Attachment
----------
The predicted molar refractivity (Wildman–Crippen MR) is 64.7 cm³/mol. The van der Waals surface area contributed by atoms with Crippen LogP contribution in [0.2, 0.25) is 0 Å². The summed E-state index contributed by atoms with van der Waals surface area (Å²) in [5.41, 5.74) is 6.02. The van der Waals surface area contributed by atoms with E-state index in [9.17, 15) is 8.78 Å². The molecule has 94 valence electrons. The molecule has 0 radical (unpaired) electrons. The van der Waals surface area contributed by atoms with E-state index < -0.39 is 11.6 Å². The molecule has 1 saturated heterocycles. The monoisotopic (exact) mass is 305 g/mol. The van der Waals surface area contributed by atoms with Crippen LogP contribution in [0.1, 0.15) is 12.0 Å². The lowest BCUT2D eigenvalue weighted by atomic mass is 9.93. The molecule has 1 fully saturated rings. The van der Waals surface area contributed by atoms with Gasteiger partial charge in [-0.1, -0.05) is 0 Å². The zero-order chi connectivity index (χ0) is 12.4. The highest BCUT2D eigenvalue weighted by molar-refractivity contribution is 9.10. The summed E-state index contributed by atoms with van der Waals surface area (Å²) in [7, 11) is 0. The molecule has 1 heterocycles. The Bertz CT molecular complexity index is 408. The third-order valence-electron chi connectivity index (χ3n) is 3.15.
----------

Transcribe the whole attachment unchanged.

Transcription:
The predicted molar refractivity (Wildman–Crippen MR) is 64.7 cm³/mol. The van der Waals surface area contributed by atoms with Crippen LogP contribution in [0.2, 0.25) is 0 Å². The summed E-state index contributed by atoms with van der Waals surface area (Å²) in [5.41, 5.74) is 6.02. The van der Waals surface area contributed by atoms with E-state index in [9.17, 15) is 8.78 Å². The molecule has 94 valence electrons. The molecule has 0 radical (unpaired) electrons. The van der Waals surface area contributed by atoms with E-state index < -0.39 is 11.6 Å². The molecule has 1 saturated heterocycles. The monoisotopic (exact) mass is 305 g/mol. The van der Waals surface area contributed by atoms with Crippen LogP contribution in [0.1, 0.15) is 12.0 Å². The lowest BCUT2D eigenvalue weighted by atomic mass is 9.93. The molecule has 1 fully saturated rings. The van der Waals surface area contributed by atoms with Gasteiger partial charge in [-0.1, -0.05) is 0 Å². The zero-order chi connectivity index (χ0) is 12.4. The highest BCUT2D eigenvalue weighted by molar-refractivity contribution is 9.10. The summed E-state index contributed by atoms with van der Waals surface area (Å²) in [7, 11) is 0. The molecule has 1 heterocycles. The Bertz CT molecular complexity index is 408. The third-order valence-electron chi connectivity index (χ3n) is 3.15.